WASHINGTON (CN) – Dealing a blow to government transparency, the Foreign Intelligence Surveillance Court refused to shed light on redactions that pockmark a ruling from 2014 on the government’s legal basis for mass data surveillance.
The American Civil Liberties Union brought the challenge late last year, pushing the court to, in its words, unseal certain opinions that addressed the legal basis for the National Security Agency’s bulk data collection.
Presiding Judge Rosemary Collyer rejected the motion on Jan. 25, noting that what the ACLU characterized as sealed records have been public for at least two years.
“What the movants actually seek is access to the redacted material that remains classified pursuant to the executive branch’s independent classification authority,” the 42-page opinion says.
Though the ACLU says it has a First Amendment right t access the full opinion, Collyer disagreed, saying it failed to claim a legally protected interest, which is a necessary step in proving standing.
Since the ACLU was not a party to the shrouded cases, Collyer said it cannot show direct injury was made.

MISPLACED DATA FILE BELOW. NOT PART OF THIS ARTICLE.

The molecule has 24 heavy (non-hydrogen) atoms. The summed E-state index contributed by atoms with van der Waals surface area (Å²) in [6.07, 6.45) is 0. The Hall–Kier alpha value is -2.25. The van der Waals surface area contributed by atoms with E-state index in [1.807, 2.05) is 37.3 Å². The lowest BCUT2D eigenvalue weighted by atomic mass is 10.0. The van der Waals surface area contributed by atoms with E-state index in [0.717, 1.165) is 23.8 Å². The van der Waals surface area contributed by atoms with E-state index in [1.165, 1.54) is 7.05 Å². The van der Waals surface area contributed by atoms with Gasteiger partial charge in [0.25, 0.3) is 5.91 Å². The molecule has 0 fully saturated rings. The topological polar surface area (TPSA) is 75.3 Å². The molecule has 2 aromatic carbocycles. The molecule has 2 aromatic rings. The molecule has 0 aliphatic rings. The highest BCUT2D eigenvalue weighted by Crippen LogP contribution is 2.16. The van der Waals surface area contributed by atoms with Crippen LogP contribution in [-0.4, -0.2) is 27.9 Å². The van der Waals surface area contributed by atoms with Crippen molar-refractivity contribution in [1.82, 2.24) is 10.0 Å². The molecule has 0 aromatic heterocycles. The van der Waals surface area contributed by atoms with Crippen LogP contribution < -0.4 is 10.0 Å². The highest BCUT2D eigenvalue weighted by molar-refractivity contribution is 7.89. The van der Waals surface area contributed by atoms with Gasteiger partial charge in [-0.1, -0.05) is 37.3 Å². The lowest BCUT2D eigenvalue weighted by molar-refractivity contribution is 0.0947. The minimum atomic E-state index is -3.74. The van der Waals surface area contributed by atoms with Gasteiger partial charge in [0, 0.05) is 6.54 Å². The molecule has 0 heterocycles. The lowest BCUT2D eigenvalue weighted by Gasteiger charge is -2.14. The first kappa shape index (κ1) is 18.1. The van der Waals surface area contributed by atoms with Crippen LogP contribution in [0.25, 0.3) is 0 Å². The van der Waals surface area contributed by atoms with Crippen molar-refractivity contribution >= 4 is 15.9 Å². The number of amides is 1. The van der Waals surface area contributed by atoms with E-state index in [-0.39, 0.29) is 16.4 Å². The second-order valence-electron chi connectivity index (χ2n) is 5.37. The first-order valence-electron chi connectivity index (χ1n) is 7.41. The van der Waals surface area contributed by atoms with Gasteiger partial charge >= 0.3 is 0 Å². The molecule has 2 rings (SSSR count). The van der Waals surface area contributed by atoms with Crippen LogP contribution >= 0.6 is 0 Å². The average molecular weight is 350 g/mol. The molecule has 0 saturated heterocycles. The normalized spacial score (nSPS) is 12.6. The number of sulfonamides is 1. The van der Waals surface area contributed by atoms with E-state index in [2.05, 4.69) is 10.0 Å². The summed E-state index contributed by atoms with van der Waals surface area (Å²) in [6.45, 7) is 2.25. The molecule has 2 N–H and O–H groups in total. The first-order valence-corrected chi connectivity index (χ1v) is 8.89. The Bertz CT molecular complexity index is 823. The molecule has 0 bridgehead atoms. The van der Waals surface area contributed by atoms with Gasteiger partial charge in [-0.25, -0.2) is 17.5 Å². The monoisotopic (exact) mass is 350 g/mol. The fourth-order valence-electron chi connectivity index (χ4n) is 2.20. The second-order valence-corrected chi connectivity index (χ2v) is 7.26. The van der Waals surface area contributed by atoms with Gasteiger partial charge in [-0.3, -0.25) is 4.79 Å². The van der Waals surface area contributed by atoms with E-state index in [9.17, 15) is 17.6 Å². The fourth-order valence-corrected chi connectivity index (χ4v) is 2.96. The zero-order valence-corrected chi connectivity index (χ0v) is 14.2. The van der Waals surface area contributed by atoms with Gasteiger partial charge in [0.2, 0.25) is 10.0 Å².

“By no means does this result mean that the opinions at issue, or others like them, will never see the light of day,” the judge added.
The proper way to fight redactions, the ruling notes, is to submit a request under the Freedom of Information Act and then ask a U.S. district court to review the executive branch’s response to that request.
Collyer, who otherwise presides in U.S. District Court for the District of Columbia, has been on the Foreign Intelligence Surveillance Court since 2013 and its chief judge for nearly a year.
The ACLU’s request had called on Collyer to invoke Rule 62 so that the government would have to perform a classification review of all judicial opinions concerning the legality of bulk-data collection.
The government balked at this because it said the executive branch unsealed the four opinions sought by ACLU only after already conducting thorough classification reviews.
Collyer emphasizing that the FISC gave no sealing orders. “No such orders were imposed in the cases in which the sought-after judicial opinions were issued; consequently, no question about the propriety of a sealing order is at play in this matter,” the ruling states.
A representative from the ACLU did not return a request for comment.
The group brought the challenge with the Media Freedom and Information Access Clinic.